People always say that when you wake up in a hospital room, the first thing that you notice is the light. You wake up squinting, wondering where you are, and then a doctor comes in and tells you what’s wrong and when you can leave. That didn’t happen to me. I woke up in a dimly lit room with an empty bed two meters to my right, slightly disorientated, and alone.
The room was small, with walls that may have once been white but had experienced too many crises to have maintained the intended shine. I was laying on a hospital bed with three thin blankets over me. I wasn’t wearing my own clothes, which led to me wondering who I had to thank for undressing me. I shivered slightly, pulling the blankets up to my chin. Bored of thinking, I stared up above me. The ceiling had a strange, grey stain in one corner. It wasn’t half as beautiful as the stars. The stars. The sky. Alfie. Everything from that night came rushing back to me: the headache, the painkillers, the vodka, Alfie. My heart pounded when I remembered how it felt when he kissed me for the first time. I let the memory sit in my head for a while, savouring the thought of having his lips against mine again.
On the chair opposite my bed, my clothes had been folded and placed there, a mound of grey fabric that I was sure still had my keys and phone in. There was a table to the left of my bed with a few things piled onto it. A magazine. A newspaper. A deep red notebook with flowers embossed on it. A half empty bottle of water with a single rose poking out of the top of it. I was wondering where the notebook and rose had come from when I heard the door open. Through it came the two people I never thought I’d see together; Alfie and Sophie. I felt panic rise up in my throat. I’d told Alfie about therapy, but had never expected for my two lives to cross over so drastically. I tried to swallow my panic and smile at them both, attempting to smile two different greetings at the same time.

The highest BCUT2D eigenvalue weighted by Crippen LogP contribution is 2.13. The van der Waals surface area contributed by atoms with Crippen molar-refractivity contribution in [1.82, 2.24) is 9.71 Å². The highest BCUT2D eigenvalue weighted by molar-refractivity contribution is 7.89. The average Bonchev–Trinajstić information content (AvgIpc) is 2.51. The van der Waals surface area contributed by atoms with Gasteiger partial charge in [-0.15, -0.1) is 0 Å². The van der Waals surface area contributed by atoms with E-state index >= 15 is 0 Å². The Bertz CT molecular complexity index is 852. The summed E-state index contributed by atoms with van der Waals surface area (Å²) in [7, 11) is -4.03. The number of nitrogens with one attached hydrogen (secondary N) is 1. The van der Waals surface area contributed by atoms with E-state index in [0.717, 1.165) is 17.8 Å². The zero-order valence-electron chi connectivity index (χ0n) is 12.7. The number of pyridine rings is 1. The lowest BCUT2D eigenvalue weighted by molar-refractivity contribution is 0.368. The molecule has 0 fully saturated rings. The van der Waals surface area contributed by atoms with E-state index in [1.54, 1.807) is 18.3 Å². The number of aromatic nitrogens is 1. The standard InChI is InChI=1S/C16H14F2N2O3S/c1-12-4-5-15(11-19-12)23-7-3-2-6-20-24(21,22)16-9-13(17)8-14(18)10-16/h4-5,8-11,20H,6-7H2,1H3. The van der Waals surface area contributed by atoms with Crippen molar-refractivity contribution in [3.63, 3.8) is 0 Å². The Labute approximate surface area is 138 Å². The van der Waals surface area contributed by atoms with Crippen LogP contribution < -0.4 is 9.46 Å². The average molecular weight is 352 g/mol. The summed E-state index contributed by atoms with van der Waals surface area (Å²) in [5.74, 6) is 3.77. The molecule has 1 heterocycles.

Alfie sat in the chair to my left, looking rather solemn but still happy to see me. Sophie pulled another chair over so that she sat to my right, notebook in hand and a grin plastered on her face. I looked at each of them in turn and tried to decipher what had happened, and whether Sophie had mentioned anything to Alfie, but I couldn’t understand anything beyond the fact that I was in a hospital room with the boy I loved and my therapist. Sophie cleared her throat and looked at me.
“It seems to me that you’ve been very silly these past few weeks, Liv,” she said, sounding disappointed. I nodded, trying to look ashamed at what had happened. It was difficult to regret being self destructive when it was my intention to be. Regrets are for mistakes, not choices. Either way, Dr Booker kept going. “You told me you’d been taking your medication. You should have mentioned that you didn’t want to take it anymore; we could have helped you find a preferable alternative to taking pills that would have had a greater effect on you than drinking and taking multiple types of painkillers did. As per the agreement you signed when you turned 18, we used the key you gave us to your flat and got rid of the bottles and anything else that can be used in a way that could endanger your life,” she seemed more serious than she had been in a long time. I tried to object, but she cut me off. “You might think that it’s excessive, but we all agreed - Mr Harris included - that it was for the best.”
“Do I not get a say in what happens to me?” I asked, feeling the anger bubble through my stomach.